This is just my small memory in Kahuzi-Biega.
During my first filming experience in Kahuzi-Biega National Park in August 1997, I met a young moderate Congolese driver called Michel who later surprised me with his knowledge and skill in mechanics.
In May 1997, the new government was set up after an armed conflict that started in November 1996. The situation in Bukavu and surrounding area was still unstable and people were suffering from power cut, water shortage, fuel shortage etc. In short, the life looked very tough, even to the eyes of an insensitive foreigner like myself.
With Michel, our film crew and I we were driving in a small Suzuki 4×4 on a road to our lodge. The car suddenly stopped on the way and the engine wouldn’t start again. We didn’t have any idea what was wrong.
Michel simply said in a low voice ‘I know it.’ and got off the vehicle, open the bonnet, and immediately started to dismantle the carburetor without the slightest hesitation.
We were all not sure if he could really solve the problem without a proper inspection of other parts of the engine.
Michel just continued and dismantled the carburetor into pieces and started to clean these small parts carefully with some petrol that we were carrying in jerrycan. In thirty minutes or so, he reassembled and mounted it back on the engine. He started the engine and he succeeded right away. “Wow!”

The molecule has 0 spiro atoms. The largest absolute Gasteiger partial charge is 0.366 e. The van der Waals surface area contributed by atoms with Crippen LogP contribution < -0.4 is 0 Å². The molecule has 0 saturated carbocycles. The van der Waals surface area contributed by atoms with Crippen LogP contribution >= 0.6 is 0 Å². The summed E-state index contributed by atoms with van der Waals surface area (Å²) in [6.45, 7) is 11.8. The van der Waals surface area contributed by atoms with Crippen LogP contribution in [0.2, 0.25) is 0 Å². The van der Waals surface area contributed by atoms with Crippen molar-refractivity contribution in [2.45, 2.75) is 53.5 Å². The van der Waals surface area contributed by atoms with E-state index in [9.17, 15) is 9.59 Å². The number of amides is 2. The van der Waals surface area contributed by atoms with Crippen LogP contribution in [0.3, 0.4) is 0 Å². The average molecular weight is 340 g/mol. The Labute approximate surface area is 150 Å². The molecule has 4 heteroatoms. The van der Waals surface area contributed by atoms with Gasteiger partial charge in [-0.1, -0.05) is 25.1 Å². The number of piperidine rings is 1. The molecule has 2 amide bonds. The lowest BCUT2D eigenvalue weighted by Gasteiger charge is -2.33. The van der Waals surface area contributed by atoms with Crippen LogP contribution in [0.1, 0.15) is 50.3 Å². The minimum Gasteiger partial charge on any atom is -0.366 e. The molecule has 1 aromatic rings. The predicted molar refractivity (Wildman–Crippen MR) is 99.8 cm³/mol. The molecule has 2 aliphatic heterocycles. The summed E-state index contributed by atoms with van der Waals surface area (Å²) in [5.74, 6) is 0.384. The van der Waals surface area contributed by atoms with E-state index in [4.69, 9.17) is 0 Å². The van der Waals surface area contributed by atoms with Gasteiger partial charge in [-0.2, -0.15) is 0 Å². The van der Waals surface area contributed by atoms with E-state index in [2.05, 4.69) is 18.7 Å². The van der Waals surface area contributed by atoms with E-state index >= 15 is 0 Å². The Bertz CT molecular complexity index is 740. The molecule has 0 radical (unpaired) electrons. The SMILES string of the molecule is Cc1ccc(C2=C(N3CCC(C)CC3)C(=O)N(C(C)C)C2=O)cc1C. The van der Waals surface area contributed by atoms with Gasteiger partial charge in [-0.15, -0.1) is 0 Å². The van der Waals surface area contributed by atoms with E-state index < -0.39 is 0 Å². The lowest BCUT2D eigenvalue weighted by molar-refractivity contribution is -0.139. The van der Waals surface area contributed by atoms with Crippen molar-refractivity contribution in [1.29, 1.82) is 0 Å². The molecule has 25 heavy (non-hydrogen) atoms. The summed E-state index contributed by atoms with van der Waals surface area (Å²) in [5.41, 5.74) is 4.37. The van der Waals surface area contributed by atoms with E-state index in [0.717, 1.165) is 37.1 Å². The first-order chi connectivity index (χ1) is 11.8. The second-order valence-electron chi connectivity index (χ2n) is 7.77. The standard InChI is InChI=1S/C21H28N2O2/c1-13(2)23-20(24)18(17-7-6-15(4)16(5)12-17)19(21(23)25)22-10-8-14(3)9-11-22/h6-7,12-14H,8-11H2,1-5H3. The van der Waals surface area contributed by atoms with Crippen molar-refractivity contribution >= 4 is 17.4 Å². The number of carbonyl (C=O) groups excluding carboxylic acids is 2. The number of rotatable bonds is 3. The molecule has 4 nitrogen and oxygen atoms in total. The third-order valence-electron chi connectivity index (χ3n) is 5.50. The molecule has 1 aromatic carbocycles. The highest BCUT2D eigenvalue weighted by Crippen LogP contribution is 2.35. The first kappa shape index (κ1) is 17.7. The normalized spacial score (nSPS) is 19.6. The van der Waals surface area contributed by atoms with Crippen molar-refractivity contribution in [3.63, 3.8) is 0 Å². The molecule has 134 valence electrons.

As we never imagined that he had that mechanical skill and just thought he was an ordinary driver, we were all surprised and heaped praises on him. According to Michel, due to the poor quality of petrol available in the area, there is always some dirt in petrol available in the area. So to him it was a very common case. But even so, we were all surprised to see how quickly he made the judgment and how smoothly he dismantled and reassembled the carburetor. It gave me an impression that maybe difficult lives like the ones in this country would make people wise and sharp. Otherwise they can’t manage their life and survive.
Today, the life in this area is still difficult for most of the local people. But I somehow believe that the people here have the strength and potential capacity to overcome the situation and make a way towards a better future. The experience with Michel might look like a trifle thing but it’s not a ‘very’ small thing in my memory.